We all know that first impressions are truly lasting. That all-important initial meeting with a buyer can make or break the relationship in the long run. Here are some tips to help make that introduction a springboard for future success.
- Do your research
This is so obvious you might be insulted I even brought it up. But knowing you should do something and doing it habitually are two different things. A good rule of thumb is never waste the buyers time asking her something you should already know. Thanks to the plethora of information available online, you have no excuse for not thoroughly searching for everything there is to know about the company and the buyer.
- Respect the buyer’s time
Stick to the agree-upon time frame. Let’s say the buyer gives you 30 minutes. Some buyers will let you ramble on with your small talk for ten or fifteen minutes. But just because the buyer allows it, does not mean you get to increase your allotted time. 30 minutes is 30 minutes. If you’re foolish enough to burn up too time much on small talk, that’s your problem. Showing respect for a buyer’s time will separate you from the pack in the buyer’s mind. It’s up to you to manage the clock, not the buyer. Get to the point, leave on time, and you’ll make a very good first impression.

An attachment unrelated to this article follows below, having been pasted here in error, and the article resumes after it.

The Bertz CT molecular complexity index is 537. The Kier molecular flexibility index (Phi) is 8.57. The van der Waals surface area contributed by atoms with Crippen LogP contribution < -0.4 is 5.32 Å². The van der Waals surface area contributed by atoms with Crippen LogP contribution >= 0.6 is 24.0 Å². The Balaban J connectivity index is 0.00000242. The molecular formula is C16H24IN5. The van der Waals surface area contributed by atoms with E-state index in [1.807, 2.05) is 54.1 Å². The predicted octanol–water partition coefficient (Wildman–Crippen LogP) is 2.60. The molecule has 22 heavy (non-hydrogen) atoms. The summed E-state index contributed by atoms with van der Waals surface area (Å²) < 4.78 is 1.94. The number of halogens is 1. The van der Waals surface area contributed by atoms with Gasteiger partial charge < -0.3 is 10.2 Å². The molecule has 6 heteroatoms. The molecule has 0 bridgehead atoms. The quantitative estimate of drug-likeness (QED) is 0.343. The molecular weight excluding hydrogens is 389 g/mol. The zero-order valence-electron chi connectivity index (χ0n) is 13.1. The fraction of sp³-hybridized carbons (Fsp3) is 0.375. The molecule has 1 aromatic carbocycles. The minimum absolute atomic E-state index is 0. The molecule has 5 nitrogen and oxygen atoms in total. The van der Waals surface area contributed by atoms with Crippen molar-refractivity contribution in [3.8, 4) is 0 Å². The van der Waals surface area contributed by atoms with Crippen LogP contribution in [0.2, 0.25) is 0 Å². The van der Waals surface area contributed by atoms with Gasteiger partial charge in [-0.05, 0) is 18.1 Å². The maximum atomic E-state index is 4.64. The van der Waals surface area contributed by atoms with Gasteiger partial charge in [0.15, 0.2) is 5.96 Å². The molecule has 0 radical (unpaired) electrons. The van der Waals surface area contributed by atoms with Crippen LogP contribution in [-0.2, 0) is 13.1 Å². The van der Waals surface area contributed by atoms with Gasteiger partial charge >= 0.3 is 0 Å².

- Take lots of notes
Buyers love to see you taking notes. It is not rude or disrespectful to write while the buyer is talking. It’s amazing how many salespeople “wing it” and trust things to their memory. Buyers are not impressed by this technique. They know darn well you’ll be back next month asking the same questions and wasting their time because you didn’t write it down the first time.
- Do more listening than talking
Again, seems pretty basic but I know how salespeople think. Got to make the most of this opportunity, right? Thomas Jefferson said it’s better that something be well started than quickly finished. Think long term. Patience is essential to becoming a rainmaker salesperson. Another quote but this time from Blade Runner “the candle that burns twice as bright burns half as long.”
- Don’t talk about yourself, your company, or your products
That’s right. You heard me. First meetings with buyers are not the time to present anything. You have to earn the right to present and much work still lies ahead. Nothing has more impact on your first impression with a buyer than making it clear you value his needs above your own.
First meetings are about three things: 1) making a good first impression; 2) learning as much as you can about the buyer and his preferences; 3) laying the groundwork for future interactions. Don’t fumble the ball because you can never get those opportunities back.